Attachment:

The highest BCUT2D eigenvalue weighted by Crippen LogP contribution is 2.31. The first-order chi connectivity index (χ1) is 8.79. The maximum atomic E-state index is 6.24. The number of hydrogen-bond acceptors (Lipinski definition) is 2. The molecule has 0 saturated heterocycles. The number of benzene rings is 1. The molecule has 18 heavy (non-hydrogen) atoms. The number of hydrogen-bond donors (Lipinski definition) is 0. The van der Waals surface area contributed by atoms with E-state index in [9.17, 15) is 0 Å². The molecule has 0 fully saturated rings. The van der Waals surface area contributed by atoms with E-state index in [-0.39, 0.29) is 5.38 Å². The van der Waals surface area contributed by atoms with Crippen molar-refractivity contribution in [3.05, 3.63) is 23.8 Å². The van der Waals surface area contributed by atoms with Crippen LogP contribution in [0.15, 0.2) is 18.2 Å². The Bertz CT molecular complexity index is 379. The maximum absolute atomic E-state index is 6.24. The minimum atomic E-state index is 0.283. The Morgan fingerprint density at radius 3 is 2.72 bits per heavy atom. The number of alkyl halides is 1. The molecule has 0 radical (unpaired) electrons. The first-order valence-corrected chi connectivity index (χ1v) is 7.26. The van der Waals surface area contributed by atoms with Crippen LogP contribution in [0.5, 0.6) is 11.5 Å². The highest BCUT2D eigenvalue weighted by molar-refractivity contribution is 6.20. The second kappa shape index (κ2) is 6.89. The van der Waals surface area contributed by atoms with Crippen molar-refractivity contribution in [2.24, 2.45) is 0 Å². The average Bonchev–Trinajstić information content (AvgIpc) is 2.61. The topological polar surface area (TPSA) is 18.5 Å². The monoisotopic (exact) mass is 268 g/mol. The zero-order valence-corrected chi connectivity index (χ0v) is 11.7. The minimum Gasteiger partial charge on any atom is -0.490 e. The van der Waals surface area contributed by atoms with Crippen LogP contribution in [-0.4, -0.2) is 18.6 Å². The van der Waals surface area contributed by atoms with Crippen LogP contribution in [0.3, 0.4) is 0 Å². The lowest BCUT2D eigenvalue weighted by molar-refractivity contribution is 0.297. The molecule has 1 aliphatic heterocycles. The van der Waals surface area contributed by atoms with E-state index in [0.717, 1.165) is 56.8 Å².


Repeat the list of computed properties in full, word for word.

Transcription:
The highest BCUT2D eigenvalue weighted by Crippen LogP contribution is 2.31. The first-order chi connectivity index (χ1) is 8.79. The maximum atomic E-state index is 6.24. The number of hydrogen-bond acceptors (Lipinski definition) is 2. The molecule has 0 saturated heterocycles. The number of benzene rings is 1. The molecule has 18 heavy (non-hydrogen) atoms. The number of hydrogen-bond donors (Lipinski definition) is 0. The van der Waals surface area contributed by atoms with E-state index in [9.17, 15) is 0 Å². The molecule has 0 fully saturated rings. The van der Waals surface area contributed by atoms with E-state index in [-0.39, 0.29) is 5.38 Å². The van der Waals surface area contributed by atoms with Crippen molar-refractivity contribution in [3.05, 3.63) is 23.8 Å². The van der Waals surface area contributed by atoms with Crippen LogP contribution in [0.15, 0.2) is 18.2 Å². The Bertz CT molecular complexity index is 379. The maximum absolute atomic E-state index is 6.24. The minimum atomic E-state index is 0.283. The Morgan fingerprint density at radius 3 is 2.72 bits per heavy atom. The number of alkyl halides is 1. The molecule has 0 radical (unpaired) electrons. The first-order valence-corrected chi connectivity index (χ1v) is 7.26. The van der Waals surface area contributed by atoms with Crippen LogP contribution in [0.5, 0.6) is 11.5 Å². The highest BCUT2D eigenvalue weighted by molar-refractivity contribution is 6.20. The second kappa shape index (κ2) is 6.89. The van der Waals surface area contributed by atoms with Crippen molar-refractivity contribution in [2.24, 2.45) is 0 Å². The average Bonchev–Trinajstić information content (AvgIpc) is 2.61. The topological polar surface area (TPSA) is 18.5 Å². The monoisotopic (exact) mass is 268 g/mol. The zero-order valence-corrected chi connectivity index (χ0v) is 11.7. The minimum Gasteiger partial charge on any atom is -0.490 e. The van der Waals surface area contributed by atoms with Crippen LogP contribution in [-0.4, -0.2) is 18.6 Å². The van der Waals surface area contributed by atoms with Crippen LogP contribution in [0.3, 0.4) is 0 Å². The lowest BCUT2D eigenvalue weighted by molar-refractivity contribution is 0.297. The molecule has 1 aliphatic heterocycles. The van der Waals surface area contributed by atoms with E-state index in [0.717, 1.165) is 56.8 Å².